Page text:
It is important that we understand this powerful principle of moral agency and its application in our lives, since we are making decisions each day that determine our divine destinies. To more fully understand moral agency, it is needful to review its role in premortality and in mortality.
Moral agency is an inherent part of our existence. The Lord revealed to Joseph Smith: “Intelligence, or the light of truth, was not created or made, neither indeed can be.
“All truth is independent in that sphere in which God has placed it, to act for itself, as all intelligence also; otherwise there is no existence.” 5
Heavenly Father is indeed the Father of our spirits 6 , and we are created in His image. 7 We continued to have our moral agency following our spiritual birth. Our spirits were born innocent, 8 but some became more intelligent, noble, and great than others 9 because they exercised more faith and performed greater works in premortal life. 10 During this period, Satan exercised his agency in attempting to destroy ours, 11 and many chose to follow him. 12 In the Grand Council during premortal life, we each exercised our agency; there were not then, nor will there ever be, any neutrals. 13
A number of significant events took place during our premortal life that give light to the role of moral agency. Among these were the Council in Heaven, the Creation, the War in Heaven, and the Fall.
The Council in Heaven. References in the revelations give evidence that a Grand Council was convened during our premortal life. All of Heavenly Father’s spiritual children were there. The purpose of the council was to prepare us for our earthly experiences. We were taught all that we would need to know to return to Heavenly Father’s presence one day. We did indeed receive “[our] first lessons in the world of spirits and were prepared to come forth in the due time of the Lord.” 14
After the plan of salvation was presented for a sustaining vote, Heavenly Father inquired as to whom He should send to put the plan into effect in mortality. Satan responded with an alteration of the plan, a version conceived with an evil intent. He said: “I will redeem all mankind, that one soul shall not be lost … ; wherefore give me thine honor.” 15 Satan’s plan would indeed “destroy the agency of man.” 16 Selfish and senseless, his plan defied eternal law. It was an impossible plan, for without moral agency no one could become exalted. Today he continues to activate parts of his evil plan, appealing to the carnal tendencies of man through temptations. If we are not aware, we may find ourselves being lured by Satan’s temptations, and if we follow his plan we will become like him. 17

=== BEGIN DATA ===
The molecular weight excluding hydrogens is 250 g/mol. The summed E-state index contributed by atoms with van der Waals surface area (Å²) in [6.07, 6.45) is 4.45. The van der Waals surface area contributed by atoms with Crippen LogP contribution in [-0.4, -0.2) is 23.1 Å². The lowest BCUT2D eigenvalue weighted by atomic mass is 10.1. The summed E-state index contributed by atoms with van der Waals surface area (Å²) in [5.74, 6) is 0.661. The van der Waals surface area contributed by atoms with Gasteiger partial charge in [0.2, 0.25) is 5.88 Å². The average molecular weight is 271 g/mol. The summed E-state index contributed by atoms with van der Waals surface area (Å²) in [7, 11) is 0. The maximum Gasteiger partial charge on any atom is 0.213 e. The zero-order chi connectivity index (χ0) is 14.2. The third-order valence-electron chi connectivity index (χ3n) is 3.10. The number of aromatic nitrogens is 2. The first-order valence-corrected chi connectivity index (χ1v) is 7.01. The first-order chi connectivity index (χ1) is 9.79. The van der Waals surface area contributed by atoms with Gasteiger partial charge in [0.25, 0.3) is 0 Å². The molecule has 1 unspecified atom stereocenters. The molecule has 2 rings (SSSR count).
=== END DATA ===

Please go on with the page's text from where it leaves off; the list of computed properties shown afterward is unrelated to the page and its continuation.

After Satan presented his evil version of the Father’s plan, the Savior responded to Heavenly Father: “Here am I, send me.” 18 He added: “Father, thy will be done, and the glory be thine forever.” 19 In those few humble words, the Savior, exercising His moral agency, accepted the sacred assignment as the atoning sacrifice; in this role He would suffer sorely for our sins. We, too, exercised our moral agency in the premortal council. We sustained Heavenly Father’s plan with its laws, ordinances, and covenants. We also sustained Jesus Christ as our Savior, who was, indeed, foreordained. 20
Creation. Abraham records that the premortal Jesus Christ directed, “We will go down, for there is space there, and we will take of these materials, and we will make an earth whereon these may dwell. 21 It was determined that this earth would be a place of probation. 22
One of the purposes of the probation was stated by the Savior: “We will prove them … to see if they will do all things whatsoever the Lord their God shall command them.” 23 This means that in mortality our “natural man” tendencies must be brought into subjection by the “spiritual man” through our moral agency. With our mortal bodies, we have the power of procreation in this life. We have the choice and capacity to control our physical desire, or to have it control us. This is one of the most important challenges we face in using our moral agency. Unrighteous use of the procreative power carries with it the most condemning consequences, but if we use it righteously, we have potential to “receive a fulness of joy.” 24